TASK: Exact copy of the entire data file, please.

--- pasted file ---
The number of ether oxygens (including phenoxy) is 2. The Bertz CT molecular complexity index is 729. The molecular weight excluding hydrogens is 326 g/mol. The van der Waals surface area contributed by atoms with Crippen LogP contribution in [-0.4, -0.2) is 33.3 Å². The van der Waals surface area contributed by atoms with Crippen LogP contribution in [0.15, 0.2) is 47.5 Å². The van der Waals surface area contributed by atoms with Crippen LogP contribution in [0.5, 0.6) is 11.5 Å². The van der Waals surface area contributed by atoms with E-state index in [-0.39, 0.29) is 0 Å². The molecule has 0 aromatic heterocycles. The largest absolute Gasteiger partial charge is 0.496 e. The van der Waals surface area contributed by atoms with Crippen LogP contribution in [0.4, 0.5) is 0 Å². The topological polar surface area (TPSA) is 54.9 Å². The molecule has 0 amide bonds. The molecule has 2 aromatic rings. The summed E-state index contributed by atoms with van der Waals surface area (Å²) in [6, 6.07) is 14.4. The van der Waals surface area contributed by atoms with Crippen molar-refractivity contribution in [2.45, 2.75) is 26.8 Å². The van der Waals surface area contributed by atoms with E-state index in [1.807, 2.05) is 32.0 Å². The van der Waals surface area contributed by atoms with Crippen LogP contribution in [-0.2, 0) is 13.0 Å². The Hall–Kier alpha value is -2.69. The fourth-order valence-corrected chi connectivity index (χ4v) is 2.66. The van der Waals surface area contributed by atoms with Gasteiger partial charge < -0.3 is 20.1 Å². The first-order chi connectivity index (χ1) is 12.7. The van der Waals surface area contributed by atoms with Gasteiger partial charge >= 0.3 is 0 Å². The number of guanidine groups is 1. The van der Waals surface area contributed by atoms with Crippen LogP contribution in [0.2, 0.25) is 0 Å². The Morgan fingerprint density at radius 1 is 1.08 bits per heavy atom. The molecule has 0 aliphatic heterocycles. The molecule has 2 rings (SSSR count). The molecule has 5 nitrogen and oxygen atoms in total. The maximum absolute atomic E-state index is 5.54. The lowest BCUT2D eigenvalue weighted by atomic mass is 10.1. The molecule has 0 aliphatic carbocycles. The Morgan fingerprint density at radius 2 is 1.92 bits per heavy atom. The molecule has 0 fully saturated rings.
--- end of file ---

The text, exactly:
The number of ether oxygens (including phenoxy) is 2. The Bertz CT molecular complexity index is 729. The molecular weight excluding hydrogens is 326 g/mol. The van der Waals surface area contributed by atoms with Crippen LogP contribution in [-0.4, -0.2) is 33.3 Å². The van der Waals surface area contributed by atoms with Crippen LogP contribution in [0.15, 0.2) is 47.5 Å². The van der Waals surface area contributed by atoms with Crippen LogP contribution in [0.5, 0.6) is 11.5 Å². The van der Waals surface area contributed by atoms with E-state index in [-0.39, 0.29) is 0 Å². The molecule has 0 aromatic heterocycles. The largest absolute Gasteiger partial charge is 0.496 e. The van der Waals surface area contributed by atoms with Crippen LogP contribution in [0.4, 0.5) is 0 Å². The topological polar surface area (TPSA) is 54.9 Å². The molecule has 0 amide bonds. The molecule has 2 aromatic rings. The summed E-state index contributed by atoms with van der Waals surface area (Å²) in [6, 6.07) is 14.4. The van der Waals surface area contributed by atoms with Crippen molar-refractivity contribution in [2.45, 2.75) is 26.8 Å². The van der Waals surface area contributed by atoms with E-state index in [1.807, 2.05) is 32.0 Å². The van der Waals surface area contributed by atoms with Crippen LogP contribution in [-0.2, 0) is 13.0 Å². The Hall–Kier alpha value is -2.69. The fourth-order valence-corrected chi connectivity index (χ4v) is 2.66. The van der Waals surface area contributed by atoms with Gasteiger partial charge < -0.3 is 20.1 Å². The first-order chi connectivity index (χ1) is 12.7. The van der Waals surface area contributed by atoms with Gasteiger partial charge >= 0.3 is 0 Å². The number of guanidine groups is 1. The van der Waals surface area contributed by atoms with Crippen LogP contribution in [0.2, 0.25) is 0 Å². The Morgan fingerprint density at radius 1 is 1.08 bits per heavy atom. The molecule has 0 aliphatic heterocycles. The molecule has 2 rings (SSSR count). The molecule has 5 nitrogen and oxygen atoms in total. The maximum absolute atomic E-state index is 5.54. The lowest BCUT2D eigenvalue weighted by atomic mass is 10.1. The molecule has 0 aliphatic carbocycles. The Morgan fingerprint density at radius 2 is 1.92 bits per heavy atom. The molecule has 0 fully saturated rings.